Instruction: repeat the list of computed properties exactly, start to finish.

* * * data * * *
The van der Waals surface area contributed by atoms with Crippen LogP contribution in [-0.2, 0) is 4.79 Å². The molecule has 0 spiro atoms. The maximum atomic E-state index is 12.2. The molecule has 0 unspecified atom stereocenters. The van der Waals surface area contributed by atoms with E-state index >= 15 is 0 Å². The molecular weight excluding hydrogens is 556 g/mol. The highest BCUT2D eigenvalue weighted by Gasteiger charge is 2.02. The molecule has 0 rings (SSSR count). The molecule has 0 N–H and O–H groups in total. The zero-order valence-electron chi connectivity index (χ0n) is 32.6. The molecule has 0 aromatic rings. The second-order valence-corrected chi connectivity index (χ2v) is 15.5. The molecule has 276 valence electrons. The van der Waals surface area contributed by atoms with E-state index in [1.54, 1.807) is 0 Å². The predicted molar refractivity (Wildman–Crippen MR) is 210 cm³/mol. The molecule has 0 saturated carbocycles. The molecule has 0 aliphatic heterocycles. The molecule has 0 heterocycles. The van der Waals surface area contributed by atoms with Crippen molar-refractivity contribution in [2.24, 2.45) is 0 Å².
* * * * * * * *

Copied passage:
The van der Waals surface area contributed by atoms with Crippen LogP contribution in [-0.2, 0) is 4.79 Å². The molecule has 0 spiro atoms. The maximum atomic E-state index is 12.2. The molecule has 0 unspecified atom stereocenters. The van der Waals surface area contributed by atoms with E-state index >= 15 is 0 Å². The molecular weight excluding hydrogens is 556 g/mol. The highest BCUT2D eigenvalue weighted by Gasteiger charge is 2.02. The molecule has 0 rings (SSSR count). The molecule has 0 N–H and O–H groups in total. The zero-order valence-electron chi connectivity index (χ0n) is 32.6. The molecule has 0 aromatic rings. The second-order valence-corrected chi connectivity index (χ2v) is 15.5. The molecule has 276 valence electrons. The van der Waals surface area contributed by atoms with E-state index in [1.54, 1.807) is 0 Å². The predicted molar refractivity (Wildman–Crippen MR) is 210 cm³/mol. The molecule has 0 saturated carbocycles. The molecule has 0 aliphatic heterocycles. The molecule has 0 heterocycles. The van der Waals surface area contributed by atoms with Crippen molar-refractivity contribution in [2.24, 2.45) is 0 Å².